Col. Gaddafi has been having an independent foreign policy and, of course, also independent internal policies. I am not able to understand the position of Western countries, which appear to resent independent-minded leaders and seem to prefer puppets. Puppets are not good for any country. Most of the countries that have transitioned from Third World to First World status since 1945 have had independent-minded leaders: South Korea (Park Chung-hee), Singapore (Lee Kuan Yew), China People’s Republic (Mao Tse Tung, Chou Enlai, Deng Xiaoping, Marshal Yang Shangkun, Li Peng, Jiang Zemin, Hu Jing Tao, etc), Malaysia (Dr. Mahthir Mohamad), Brazil (Lula Da Silva), Iran (the Ayatollahs), etc.
Between the First World War and the Second World War, the Soviet Union transitioned into an Industrial country propelled by the dictatorial, but independent-minded Joseph Stalin. In Africa, we have benefited from a number of independent-minded leaders: Col. Nasser of Egypt, Mwalimu Nyerere of Tanzania, Samora Machel of Mozambique, etc. That is how Southern Africa was liberated. That is how we got rid of Idi Amin. The stopping of genocide in Rwanda and the overthrow of Mobutu, etc., were as a result of efforts of independent-minded African leaders. Gaddafi, whatever his faults, is a true nationalist. I prefer nationalists to puppets of foreign interests. Where have the puppets caused the transformation of countries? I need some assistance with information on this from those who are familiar with puppetry. Therefore, the independent-minded Gaddafi had some positive contribution to Libya, I believe, as well as Africa and the Third World. I will take one little example. At the time we were fighting the criminal dictatorships here in Uganda, we had a problem arising of a complication caused by our failure to capture enough guns at Kabamba on the February 6, 1981. Gaddafi gave us a small consignment of 96 rifles, 100 anti-tank mines, etc., that was very useful. He did not consult Washington or Moscow before he did this. This was good for Libya, for Africa and for the Middle East. We should also remember as part of that independent-mindedness he expelled British and American military bases from Libya, etc.
That is Yoweri Museveni, President of Uganda, talking about Col. Gaddafi. More on this here.
My thoughts on this: Dictators have no internal affairs (HT Han Han). I will forever be skeptical of autocrats screaming “sovereignty.” Oftentimes it is when they are jailing, exiling, killing and dispossessing dissidents left, right and centre that they will shout loudest about the principle of non-interference.
How different would Uganda be today minus economic aid and any form of interference from the West? Let’s not pretend that it is Western interference that has stunted African economic, social and political development. Achebe was right. The trouble with Africa is simply and squarely a problem of leadership. For every Lula, Lee Kwan Yew or even Stalin, Africa has had Mobutu, Museveni and Mugabe. Where the former had controversial (and sometimes despicably murderous) but well thought out and ideologically driven plans for transforming their societies, African leaders have more often than not willingly mortgaged away their country’s futures while engaging in ideologically bankrupt and crass tribal politics.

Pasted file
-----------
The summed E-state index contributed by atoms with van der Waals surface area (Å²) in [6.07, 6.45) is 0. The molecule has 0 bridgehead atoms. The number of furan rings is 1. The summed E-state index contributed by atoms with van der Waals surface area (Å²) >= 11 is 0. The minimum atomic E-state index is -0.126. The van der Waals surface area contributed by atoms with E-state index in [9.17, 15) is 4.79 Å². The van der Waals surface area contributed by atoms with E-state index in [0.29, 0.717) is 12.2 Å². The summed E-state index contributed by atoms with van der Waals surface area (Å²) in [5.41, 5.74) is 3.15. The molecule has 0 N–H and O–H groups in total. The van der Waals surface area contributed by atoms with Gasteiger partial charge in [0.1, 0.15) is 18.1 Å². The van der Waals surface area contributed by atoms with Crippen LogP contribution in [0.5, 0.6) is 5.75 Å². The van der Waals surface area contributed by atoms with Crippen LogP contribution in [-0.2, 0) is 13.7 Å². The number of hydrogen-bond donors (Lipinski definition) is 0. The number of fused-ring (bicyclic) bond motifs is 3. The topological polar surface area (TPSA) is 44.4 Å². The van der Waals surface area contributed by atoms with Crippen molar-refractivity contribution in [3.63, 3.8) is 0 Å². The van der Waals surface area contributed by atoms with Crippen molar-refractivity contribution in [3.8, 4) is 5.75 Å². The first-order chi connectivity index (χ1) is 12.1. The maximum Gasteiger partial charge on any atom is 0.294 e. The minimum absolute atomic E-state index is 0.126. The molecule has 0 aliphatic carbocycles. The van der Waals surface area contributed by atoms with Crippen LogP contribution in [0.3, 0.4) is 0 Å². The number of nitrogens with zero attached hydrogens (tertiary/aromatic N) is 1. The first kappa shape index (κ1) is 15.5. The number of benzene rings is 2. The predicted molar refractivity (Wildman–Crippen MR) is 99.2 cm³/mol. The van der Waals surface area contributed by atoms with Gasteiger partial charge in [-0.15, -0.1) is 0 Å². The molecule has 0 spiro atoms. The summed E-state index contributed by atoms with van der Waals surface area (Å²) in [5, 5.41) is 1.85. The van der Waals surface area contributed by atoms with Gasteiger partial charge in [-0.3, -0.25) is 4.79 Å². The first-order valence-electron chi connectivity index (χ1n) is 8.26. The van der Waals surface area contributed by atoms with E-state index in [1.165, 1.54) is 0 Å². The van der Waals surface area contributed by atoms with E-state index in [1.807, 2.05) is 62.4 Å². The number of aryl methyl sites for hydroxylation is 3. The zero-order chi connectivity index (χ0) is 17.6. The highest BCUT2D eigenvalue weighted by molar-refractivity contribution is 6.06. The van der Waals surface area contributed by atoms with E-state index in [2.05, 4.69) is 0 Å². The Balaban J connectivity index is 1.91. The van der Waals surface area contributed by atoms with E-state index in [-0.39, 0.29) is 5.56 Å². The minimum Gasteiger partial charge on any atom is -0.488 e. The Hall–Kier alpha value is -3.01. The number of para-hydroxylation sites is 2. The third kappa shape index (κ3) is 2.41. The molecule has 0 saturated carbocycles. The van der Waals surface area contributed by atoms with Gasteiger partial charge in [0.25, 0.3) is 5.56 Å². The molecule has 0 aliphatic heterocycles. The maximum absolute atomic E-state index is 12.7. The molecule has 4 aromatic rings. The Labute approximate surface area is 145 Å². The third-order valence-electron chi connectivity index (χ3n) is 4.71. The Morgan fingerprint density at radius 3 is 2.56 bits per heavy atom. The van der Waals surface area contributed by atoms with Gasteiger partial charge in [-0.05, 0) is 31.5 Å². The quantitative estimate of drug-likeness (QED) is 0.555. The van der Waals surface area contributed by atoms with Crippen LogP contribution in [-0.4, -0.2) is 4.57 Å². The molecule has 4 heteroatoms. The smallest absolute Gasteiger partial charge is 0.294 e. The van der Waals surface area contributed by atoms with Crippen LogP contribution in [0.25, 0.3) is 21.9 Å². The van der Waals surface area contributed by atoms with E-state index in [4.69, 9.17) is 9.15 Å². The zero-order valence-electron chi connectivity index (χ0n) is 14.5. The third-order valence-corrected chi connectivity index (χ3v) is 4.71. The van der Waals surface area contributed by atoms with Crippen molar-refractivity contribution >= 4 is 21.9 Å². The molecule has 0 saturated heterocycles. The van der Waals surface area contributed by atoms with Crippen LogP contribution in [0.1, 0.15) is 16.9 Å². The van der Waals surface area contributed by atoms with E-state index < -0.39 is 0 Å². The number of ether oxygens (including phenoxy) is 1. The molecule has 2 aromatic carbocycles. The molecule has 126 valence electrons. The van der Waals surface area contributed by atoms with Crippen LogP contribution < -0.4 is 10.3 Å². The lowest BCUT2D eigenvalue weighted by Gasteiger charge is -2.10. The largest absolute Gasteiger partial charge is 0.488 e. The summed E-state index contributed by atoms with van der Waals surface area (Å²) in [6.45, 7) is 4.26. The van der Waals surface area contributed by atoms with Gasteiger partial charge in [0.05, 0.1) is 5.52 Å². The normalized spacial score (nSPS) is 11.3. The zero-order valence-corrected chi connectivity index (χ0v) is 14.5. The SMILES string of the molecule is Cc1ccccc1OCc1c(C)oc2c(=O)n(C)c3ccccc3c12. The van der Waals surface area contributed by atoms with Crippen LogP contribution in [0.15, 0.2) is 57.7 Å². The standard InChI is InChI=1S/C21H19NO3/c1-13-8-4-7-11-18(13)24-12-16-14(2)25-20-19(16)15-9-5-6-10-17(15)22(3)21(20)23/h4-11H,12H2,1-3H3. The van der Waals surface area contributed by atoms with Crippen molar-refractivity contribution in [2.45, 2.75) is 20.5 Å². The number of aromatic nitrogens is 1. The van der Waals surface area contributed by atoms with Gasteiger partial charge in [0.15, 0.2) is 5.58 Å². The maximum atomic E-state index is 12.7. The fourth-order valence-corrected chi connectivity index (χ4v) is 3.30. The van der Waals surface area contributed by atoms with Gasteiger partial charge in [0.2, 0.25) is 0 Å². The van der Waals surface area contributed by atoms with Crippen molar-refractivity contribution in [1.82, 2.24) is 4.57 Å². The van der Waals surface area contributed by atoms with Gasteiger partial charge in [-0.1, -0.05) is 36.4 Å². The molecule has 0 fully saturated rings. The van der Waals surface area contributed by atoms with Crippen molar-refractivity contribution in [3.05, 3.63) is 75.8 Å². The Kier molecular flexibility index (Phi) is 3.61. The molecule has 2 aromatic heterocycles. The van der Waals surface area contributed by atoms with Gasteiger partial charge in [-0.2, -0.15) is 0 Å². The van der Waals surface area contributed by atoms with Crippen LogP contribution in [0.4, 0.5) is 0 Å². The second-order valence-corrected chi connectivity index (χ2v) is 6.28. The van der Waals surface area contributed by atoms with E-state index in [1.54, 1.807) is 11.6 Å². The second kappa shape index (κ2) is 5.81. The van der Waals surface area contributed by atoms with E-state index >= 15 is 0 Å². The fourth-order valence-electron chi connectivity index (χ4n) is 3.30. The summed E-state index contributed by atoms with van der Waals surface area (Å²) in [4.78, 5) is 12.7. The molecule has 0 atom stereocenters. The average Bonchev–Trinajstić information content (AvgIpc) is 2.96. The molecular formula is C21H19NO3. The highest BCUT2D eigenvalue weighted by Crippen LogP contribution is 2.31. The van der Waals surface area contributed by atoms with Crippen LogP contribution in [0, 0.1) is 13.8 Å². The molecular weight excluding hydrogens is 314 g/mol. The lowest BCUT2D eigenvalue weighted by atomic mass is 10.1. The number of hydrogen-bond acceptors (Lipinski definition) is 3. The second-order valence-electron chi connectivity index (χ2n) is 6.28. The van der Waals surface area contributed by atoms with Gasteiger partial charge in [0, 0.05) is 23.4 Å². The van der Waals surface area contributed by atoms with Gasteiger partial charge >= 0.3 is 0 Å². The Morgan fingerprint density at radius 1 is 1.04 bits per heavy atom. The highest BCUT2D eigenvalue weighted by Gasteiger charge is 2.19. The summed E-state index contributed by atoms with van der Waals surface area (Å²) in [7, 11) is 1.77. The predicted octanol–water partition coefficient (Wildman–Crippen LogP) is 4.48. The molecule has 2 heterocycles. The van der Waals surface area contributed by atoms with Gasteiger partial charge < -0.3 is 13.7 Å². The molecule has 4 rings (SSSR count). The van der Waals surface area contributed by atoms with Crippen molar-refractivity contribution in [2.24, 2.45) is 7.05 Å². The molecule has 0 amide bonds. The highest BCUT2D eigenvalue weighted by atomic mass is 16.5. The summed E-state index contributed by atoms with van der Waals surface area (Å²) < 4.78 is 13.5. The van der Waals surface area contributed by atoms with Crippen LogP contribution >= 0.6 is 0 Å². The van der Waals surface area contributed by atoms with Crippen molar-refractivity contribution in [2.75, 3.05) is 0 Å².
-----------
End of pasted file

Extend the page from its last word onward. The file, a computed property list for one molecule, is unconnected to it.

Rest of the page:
African resources have created billionaires elsewhere while African masses starved. African leaders signed off on most of these deals in exchange for kickbacks. The African tragedy over the last 50 years is just that. An African tragedy. Foreigners only played a supporting role.
At a meta-level I sympathize with Museveni. It is the nature of the international system that the strong prey on the weak. But where I disagree with him is how to deal with this fact. He wants the strong to benevolently keep off and condone his mediocrity. I prefer the continued pressure from the strong so that even states like Uganda can develop capacities to stand up to the strong, both economically and militarily.
It is a pipe dream to continue nurturing and protecting mediocre leadership all over Africa while expecting the strong nations of the world to benevolently keep off. China, India, Brazil, Russia and the usual suspects from the West will continue preying on Africa as long as clowns like Kabila, Mugabe, Gbagbo and the thieves in Abuja are in charge. Let’s not kid ourselves. What would stop Europe from re-colonizing Africa if Brussels and Washington signed off on the idea? And if Russia and China joined in, would they defend Africans or access to African resources?
I am glad that the threat of regime change is alive and well. Perhaps it will wake up the inept kleptocrats all over Africa from their 50-year stupor.
Good post. Other points: Museveni had no problem praying on the week when he pillaged Congo. And I wouldn’t put Stalin in the class of reformers. Among other things, his regime was responsible for the deaths of over 25 million (!!) Soviets.
Well said. It is laughable that Museveni is trying to argue for Gaddafi. Whatever Gaddafi may have done for Libya, it is wrong for him to hold on to power forcefully for over 40 years – that is just so wrong on many levels. It is basically like another monarchy but with a different label; and just because he supports other men who think like him [Yoweri] doesn’t make him a great leader. The truth is he is a dictator, just like Museveni is;
will repost it at sleeplesskenya.com
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